The primary key capability provided by airborne SAR relative to satellite instruments is rapid repeat imaging for slick tracking. Slick position vs. time can be used to initiate models that then forecast where the oil will be transported. This capability has been demonstrated with UAVSAR in a controlled oil release experiment in the North Sea [24
]. In that experiment, a comparison of an oil slick transport model to a series of SAR images acquired at ~30-min intervals and local current measurements showed that knowledge of the local currents near the slick significantly improved the forecasted slick transport relative to using currents estimated from an operational ocean wave model alone. Local currents were measured through the release of a self-locating datum marker drift buoy (SLDMB) [25
] within the slick, and this was used to estimate the near-surface currents by subtracting the wave-induced Stokes drift component from the SLDMB trajectory.
The advantage of high SNR cannot be overstated. If the SNR is too low, the radar return power from an oil slick will be below the instrument noise floor, in which case, the signal can be used for the detection of slick extent, but not for differentiating zones of more or less oil within the slick [20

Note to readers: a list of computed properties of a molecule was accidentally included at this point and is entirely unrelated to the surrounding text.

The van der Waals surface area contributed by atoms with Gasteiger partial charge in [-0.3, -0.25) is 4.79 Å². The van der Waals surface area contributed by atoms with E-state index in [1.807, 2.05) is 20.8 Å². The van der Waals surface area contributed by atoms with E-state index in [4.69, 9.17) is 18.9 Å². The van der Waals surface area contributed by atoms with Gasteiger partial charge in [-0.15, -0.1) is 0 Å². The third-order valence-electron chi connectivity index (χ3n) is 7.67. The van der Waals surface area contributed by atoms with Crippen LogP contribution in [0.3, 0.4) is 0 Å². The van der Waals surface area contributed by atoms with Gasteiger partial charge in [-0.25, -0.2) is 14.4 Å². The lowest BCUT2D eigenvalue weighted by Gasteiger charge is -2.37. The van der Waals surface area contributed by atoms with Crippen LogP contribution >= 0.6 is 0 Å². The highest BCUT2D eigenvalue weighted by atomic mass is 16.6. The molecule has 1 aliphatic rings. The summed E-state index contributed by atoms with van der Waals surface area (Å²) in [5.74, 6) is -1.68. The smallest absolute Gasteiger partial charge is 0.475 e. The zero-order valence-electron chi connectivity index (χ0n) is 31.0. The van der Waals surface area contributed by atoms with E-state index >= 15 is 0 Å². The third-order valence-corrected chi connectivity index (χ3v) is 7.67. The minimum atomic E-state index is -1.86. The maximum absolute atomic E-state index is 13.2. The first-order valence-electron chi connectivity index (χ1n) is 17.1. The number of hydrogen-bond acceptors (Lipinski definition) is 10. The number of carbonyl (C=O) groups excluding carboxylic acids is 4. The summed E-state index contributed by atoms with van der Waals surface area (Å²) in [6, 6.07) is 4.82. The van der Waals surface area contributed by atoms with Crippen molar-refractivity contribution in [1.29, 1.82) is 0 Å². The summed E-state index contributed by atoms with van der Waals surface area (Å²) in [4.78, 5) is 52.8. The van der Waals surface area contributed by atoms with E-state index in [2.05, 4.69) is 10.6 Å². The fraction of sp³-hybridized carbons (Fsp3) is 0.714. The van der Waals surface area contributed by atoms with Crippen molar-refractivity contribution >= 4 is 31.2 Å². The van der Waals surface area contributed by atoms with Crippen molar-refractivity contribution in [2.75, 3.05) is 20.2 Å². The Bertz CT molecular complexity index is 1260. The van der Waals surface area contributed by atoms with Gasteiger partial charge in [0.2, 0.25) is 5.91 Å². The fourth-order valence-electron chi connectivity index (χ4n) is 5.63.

]. Most satellite SAR instruments have little or no margin between the oil slick return and their noise floor [20
], which seriously contaminates the returns and makes the instruments insensitive to oil characteristics. Observations indicate that the slick thickness is related to the damping of the capillary and gravity-capillary waves, with thicker layers causing more damping [16
], i.e., less return power and darker images. Using imagery collected during the Deepwater Horizon oil spill in 2010, researchers have made advances in determining the volumetric oil fraction [16
] and estimates of layer thickness [29